Companies continued to increase planned advertising spending in the third quarter according to a quarterly survey of UK marketing managers, despite the threat of economic downturn in some sectors.

The Bellwether survey, published on Tuesday by the Institute of Practitioners in Advertising, revealed that corporate profitability continued to influence advertising budgets ahead of concern over oil prices and rising interest rates.

The latest figures mark the longest period of sustained advertising growth in the UK market since 2000.

Of the 250 respondents, 81.6 per cent chose to maintain or increase media budgets during the quarter. However, some market watchers believe that current rate of growth may not be sustainable.

Martin Sorrell, chief executive of WPP, said he anticipated overall marketing spend to increase at a slower rate next year because of a number of economic factors. ?If industry is growing at 3 to 4 per cent this year we are saying 2 to 3 per cent for next year, so there may be a slight adjustment,? he said.

Chris Williamson of NTC Research, author of the survey, said: ?There are indications now that consumers are beginning to feel effects of high interest rates, and whether we start to see an effect of that remains to be seen.?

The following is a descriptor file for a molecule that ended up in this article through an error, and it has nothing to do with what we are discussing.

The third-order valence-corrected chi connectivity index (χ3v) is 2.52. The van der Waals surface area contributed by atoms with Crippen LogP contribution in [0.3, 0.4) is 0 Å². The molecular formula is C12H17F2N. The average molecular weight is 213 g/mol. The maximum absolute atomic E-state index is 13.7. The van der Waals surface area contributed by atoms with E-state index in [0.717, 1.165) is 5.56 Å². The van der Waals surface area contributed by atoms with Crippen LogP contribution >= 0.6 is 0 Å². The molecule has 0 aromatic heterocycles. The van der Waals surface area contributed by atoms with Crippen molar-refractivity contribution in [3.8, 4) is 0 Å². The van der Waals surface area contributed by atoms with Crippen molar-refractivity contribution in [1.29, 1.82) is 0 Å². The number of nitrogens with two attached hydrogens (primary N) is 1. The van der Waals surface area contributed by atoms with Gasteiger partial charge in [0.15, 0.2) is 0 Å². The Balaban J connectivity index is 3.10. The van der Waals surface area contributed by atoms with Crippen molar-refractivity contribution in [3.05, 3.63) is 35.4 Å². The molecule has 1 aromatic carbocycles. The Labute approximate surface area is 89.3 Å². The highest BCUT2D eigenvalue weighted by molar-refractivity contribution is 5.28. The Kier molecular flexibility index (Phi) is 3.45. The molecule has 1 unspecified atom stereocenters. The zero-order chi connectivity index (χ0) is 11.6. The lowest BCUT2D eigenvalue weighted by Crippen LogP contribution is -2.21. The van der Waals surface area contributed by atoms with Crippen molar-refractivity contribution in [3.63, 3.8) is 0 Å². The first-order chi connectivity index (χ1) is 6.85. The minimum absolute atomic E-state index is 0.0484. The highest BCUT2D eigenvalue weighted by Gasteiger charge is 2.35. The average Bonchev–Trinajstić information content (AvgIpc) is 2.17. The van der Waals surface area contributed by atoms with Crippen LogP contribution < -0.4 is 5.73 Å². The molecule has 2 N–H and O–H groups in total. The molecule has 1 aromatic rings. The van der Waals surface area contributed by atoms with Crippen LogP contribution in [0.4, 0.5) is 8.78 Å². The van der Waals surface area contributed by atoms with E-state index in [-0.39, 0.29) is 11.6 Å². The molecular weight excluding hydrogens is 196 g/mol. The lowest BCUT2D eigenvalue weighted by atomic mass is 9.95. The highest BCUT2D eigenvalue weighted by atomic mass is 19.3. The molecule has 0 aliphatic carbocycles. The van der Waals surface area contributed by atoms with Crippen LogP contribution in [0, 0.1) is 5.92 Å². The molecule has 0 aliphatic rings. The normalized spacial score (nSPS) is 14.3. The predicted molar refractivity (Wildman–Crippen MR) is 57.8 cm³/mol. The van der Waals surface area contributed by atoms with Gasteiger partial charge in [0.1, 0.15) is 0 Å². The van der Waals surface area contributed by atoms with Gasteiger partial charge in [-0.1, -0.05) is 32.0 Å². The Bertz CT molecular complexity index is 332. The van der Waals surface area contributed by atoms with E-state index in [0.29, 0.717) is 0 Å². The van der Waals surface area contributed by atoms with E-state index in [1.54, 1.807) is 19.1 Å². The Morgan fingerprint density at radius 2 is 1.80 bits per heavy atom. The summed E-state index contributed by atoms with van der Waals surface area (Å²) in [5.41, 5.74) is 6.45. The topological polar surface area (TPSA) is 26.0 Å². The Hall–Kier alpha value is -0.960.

Sectors that revised planned advertising budgets down in the third quarter included consumer durables, fast-moving consumer goods, entertainment and media.

Most of the growth recorded in the survey was underpinned by the service sectors and the financial sector in particular with an additional boost from events such as the Olympics and Euro 2004.

Zenith Optimedia, the media buyer, predicts that national press will join television to enjoy strong ad revenue growth sectors in real terms this year.

Antony Young, chief executive of Zenith said: ?The national press is continuing to recover in 2004, consistent with spending increases from retail and telecoms. The long-awaited growth from finance began in the second quarter of 2004 and carried on into July.?

Numis Securities, the investment bank, remained similarly bullish.

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